So much for detox popsicles. This ice cream is pretty much the opposite of all that. It's vice cream.


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scallop plate || enamel dishes || ice cream bowl || tulip jar

Some maker's notes:
  • To make this recipe, you'll need some special equipment: an ice cream maker (I love Breville's ice cream makeryou don't need to freeze the bowl beforehand to use it!), and a set of medium and large bowls that can nest inside each other. The nesting bowls are used to create an ice bath that will help cool the custard down quickly and prevent it from cooking further. 

  • This recipe uses egg-free cookie dough nuggets made with corn syrup to bind the ingredients together; corn syrup is used instead of egg to prevent illnesses and help keep the dough a sticky, biteable texture (because regular frozen cookie dough would actually probably chip your teeth if you tried to bite into it. The recipe is adapted from Stella Parks' book, Bravetart; her original recipe instructs you to scoop the dough with a 1/4 teaspoon measuring spoon, but I found it was too sticky and hard to work with. I ended up freezing the dough instead and using a sharp knife to cut it up into nuggets instead. But if you're pressed for time, definitely go for the scooping method! 

  • Other ingredients of note in this recipe include vanilla bean powder and dulce de leche. Vanilla bean powder is made from pulverized vanilla bean pods, and is basically a cheaper version of the real stuff — find it online and in specialty stores. In a pinch, use a real vanilla bean pod! As for the dulce de leche, I used homemade dulce de leche left over from these brownies; you can find the canned variety at any Latino supermarket or use your favorite caramel sauce instead.

hummingbird high's 2017 review

December 30, 2017

Can you believe another year has come and gone, just like that? Time for my annual lookback, where I review your favorite recipes and my favorite recipes. Ready for it? Here goes!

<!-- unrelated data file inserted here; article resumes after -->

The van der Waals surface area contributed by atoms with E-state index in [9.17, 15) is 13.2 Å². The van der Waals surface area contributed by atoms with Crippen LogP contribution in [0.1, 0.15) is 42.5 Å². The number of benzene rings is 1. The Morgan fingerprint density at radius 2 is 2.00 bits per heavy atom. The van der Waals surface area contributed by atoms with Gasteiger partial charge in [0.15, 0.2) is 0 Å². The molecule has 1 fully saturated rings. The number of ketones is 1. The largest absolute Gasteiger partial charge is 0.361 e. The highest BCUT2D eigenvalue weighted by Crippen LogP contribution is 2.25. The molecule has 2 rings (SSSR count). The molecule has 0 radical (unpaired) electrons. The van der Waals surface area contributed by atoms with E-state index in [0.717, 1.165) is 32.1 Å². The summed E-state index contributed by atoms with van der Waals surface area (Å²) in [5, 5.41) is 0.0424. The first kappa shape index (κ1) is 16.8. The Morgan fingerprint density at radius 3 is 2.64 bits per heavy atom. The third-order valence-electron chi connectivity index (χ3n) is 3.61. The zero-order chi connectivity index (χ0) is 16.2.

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Readers' Favorite Recipes of 2017
The following recipes are YOUR favorites from the year — that is, the most viewed recipes of mine from 2017. In years past, you guys have been focused on all things chocolate, especially cakes and cupcakes. It's a little more varied this year but it turns out you're still cake people, since two out of the top three most popular recipes on my blog this year were cake recipes:

1. Vietnamese Iced Coffee Cake


Honestly, those swirls though — it really does look like iced coffee that's just been stirred! It was no wonder this recipe was so popular. I've loved seeing your renditions on Instagram, so please continue to tag me as you make this cake (or really, any one of my bakes)!

2. Black Tahini Morning Buns


I was a bit nervous about sharing this recipe since black tahini (that is, tahini made with black sesame seeds instead of regular ones) can look a little scary and tar-like. You guys LOVED this recipe though, which is inspiring because I love black tahini and plan to use it in more of my baked goods next year!

3. The Absolute Best Birthday Cake in New York City


This recipe isn't actually my own, but instead adapted from Butter & Scotch, a bakery/bar in the neighborhood adjacent to my old one in Brooklyn. Is it the best birthday cake in New York City? That's what Grubstreet claims, at least. All I know is that it's pretty darn good. Plus, hear me talk about my secret long-term plans in this post! Hopefully I'll be able to share more in 2018. 😜

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My Favorite Recipes of 2017